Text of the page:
Deforestation can cause many societal and environmental problems which can make our lives on earth even more challenging. Some of these challenges include: loss of biodiversity, the destruction of forest- based societies and climatic disruption. According to the 1992 United Nations Earth Summit in Rio Janeiro, biodiversity may be defined as, “the variability among living organisms from all sources including, inter alia, terrestrial, marine and other aquatic ecosystems and the ecological complexes of which they are a part.
Although tropical forests Cover only six percent of Earth’s land surface; it is alleged that they contain between 70% and 90% of the world’s entire species. It has been documented that as a result of deforestation, we have been losing between 50 and 100 animal and plant species each day. Many of these species that are now on the brink of extinction are of significant importance to humans, especially in the area of medicine. Continued obliteration of our various plants and animals will ultimately lead to obliterating the cures for many of the diseases that afflict us today.
Additionally, the destruction of tropical forests will also lead to the destruction of tribal populations. Aboriginal people worldwide have had their land confiscated by governments and industries in the name of ‘development’. Even if forest dwellers are compensated for this loss, they are still left in shock by the invasion of industrial culture on their once simple lives. Soil erosion is another consequence of deforestation. Although these forests appear to be flourishing, the soils beneath are very poor.
The problem is that once forests have been cut down, crucial nutrients are washed out of the soil completely. This leads to soil erosion. When there are no trees to keep the soil in place, it dries and cracks under the sun’s heat. If the soil temperature exceeds 25 degrees centigrade, explosive nutrient ingredients like nitrogen can be lost, reducing the fertility of the remaining soil further. Moreover, rainfall washes remaining nutrients into rivers; as a result, replanting trees would not really help to solve the problems of deforestation.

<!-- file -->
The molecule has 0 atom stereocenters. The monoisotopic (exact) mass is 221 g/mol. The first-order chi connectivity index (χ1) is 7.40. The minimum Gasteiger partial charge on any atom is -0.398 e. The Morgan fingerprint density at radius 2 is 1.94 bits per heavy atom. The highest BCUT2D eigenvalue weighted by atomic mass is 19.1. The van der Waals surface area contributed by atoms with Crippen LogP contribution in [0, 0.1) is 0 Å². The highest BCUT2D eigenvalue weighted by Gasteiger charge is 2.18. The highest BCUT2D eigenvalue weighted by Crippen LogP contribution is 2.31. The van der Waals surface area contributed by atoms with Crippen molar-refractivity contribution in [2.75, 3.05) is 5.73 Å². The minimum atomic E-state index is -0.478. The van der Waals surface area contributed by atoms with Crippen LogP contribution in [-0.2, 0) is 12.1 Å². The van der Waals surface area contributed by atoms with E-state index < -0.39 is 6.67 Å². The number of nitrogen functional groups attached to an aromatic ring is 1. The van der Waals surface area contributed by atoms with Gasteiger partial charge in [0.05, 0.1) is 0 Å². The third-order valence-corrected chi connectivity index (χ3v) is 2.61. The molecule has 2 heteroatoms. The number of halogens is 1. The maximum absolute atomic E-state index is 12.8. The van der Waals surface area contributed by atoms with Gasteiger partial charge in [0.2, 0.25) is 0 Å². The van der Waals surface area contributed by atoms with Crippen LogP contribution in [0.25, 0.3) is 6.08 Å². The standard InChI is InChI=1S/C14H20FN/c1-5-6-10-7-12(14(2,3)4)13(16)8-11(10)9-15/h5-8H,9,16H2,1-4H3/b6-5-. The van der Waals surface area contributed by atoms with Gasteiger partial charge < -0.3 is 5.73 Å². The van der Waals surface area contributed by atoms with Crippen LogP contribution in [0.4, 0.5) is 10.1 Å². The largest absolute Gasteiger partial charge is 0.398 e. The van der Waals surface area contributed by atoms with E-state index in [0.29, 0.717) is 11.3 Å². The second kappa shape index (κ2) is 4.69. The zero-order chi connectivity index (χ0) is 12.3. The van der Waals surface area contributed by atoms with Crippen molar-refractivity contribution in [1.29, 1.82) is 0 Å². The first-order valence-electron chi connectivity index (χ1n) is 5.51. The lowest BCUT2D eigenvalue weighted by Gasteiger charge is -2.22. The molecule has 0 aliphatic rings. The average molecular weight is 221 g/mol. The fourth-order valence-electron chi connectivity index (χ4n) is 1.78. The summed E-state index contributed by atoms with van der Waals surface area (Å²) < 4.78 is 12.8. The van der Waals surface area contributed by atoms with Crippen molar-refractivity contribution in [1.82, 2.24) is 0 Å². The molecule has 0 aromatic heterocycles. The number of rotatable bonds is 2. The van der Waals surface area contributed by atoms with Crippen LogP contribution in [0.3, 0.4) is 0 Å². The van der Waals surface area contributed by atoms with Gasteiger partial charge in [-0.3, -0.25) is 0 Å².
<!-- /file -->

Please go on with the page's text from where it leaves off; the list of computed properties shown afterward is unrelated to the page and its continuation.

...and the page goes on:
By the time trees have matured, the soil might be completely stripped of important nutrients. The land would therefore become useless. The social effect of soil erosion can be quite disturbing. Those who settle into the forest regions are moved to move frequently due to soil erosion. They find fertile areas where they can cultivate. When these areas are no longer good for growing, they move to another area. Flooding is another serious impact of deforestation.
Clearing the forest considerably increases the surface run- off from rainfall, chiefly because a greater amount of the rain reaches the ground due to a lack of vegetation which would suck up the excess rainfall. In tropical regions where the forests are dense, flooding is not a serious problem because there is vegetation to absorb the rainfall. A problem occurs in areas where there is little rainfall. In order to avoid the disastrous effects of flooding, it is important that tropical forests remain dense and lush.
Courtney from Study Moose
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